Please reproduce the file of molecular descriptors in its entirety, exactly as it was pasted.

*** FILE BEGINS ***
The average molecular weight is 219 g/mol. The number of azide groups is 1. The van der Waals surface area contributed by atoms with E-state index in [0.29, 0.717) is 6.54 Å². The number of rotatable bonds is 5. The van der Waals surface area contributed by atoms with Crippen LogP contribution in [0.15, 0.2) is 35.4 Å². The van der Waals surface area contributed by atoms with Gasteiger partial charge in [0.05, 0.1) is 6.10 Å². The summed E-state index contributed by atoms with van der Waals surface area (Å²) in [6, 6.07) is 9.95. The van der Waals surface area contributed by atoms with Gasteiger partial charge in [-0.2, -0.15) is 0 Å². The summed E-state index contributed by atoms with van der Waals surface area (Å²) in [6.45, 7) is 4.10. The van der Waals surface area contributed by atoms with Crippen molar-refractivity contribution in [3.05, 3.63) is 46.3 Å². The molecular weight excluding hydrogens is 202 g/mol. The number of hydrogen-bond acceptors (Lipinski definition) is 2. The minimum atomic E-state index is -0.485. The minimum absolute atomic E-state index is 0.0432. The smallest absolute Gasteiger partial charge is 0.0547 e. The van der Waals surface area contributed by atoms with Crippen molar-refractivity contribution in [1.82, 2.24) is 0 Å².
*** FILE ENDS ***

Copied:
The average molecular weight is 219 g/mol. The number of azide groups is 1. The van der Waals surface area contributed by atoms with E-state index in [0.29, 0.717) is 6.54 Å². The number of rotatable bonds is 5. The van der Waals surface area contributed by atoms with Crippen LogP contribution in [0.15, 0.2) is 35.4 Å². The van der Waals surface area contributed by atoms with Gasteiger partial charge in [0.05, 0.1) is 6.10 Å². The summed E-state index contributed by atoms with van der Waals surface area (Å²) in [6, 6.07) is 9.95. The van der Waals surface area contributed by atoms with Gasteiger partial charge in [-0.2, -0.15) is 0 Å². The summed E-state index contributed by atoms with van der Waals surface area (Å²) in [6.45, 7) is 4.10. The van der Waals surface area contributed by atoms with Crippen molar-refractivity contribution in [3.05, 3.63) is 46.3 Å². The molecular weight excluding hydrogens is 202 g/mol. The number of hydrogen-bond acceptors (Lipinski definition) is 2. The minimum atomic E-state index is -0.485. The minimum absolute atomic E-state index is 0.0432. The smallest absolute Gasteiger partial charge is 0.0547 e. The van der Waals surface area contributed by atoms with Crippen molar-refractivity contribution in [1.82, 2.24) is 0 Å².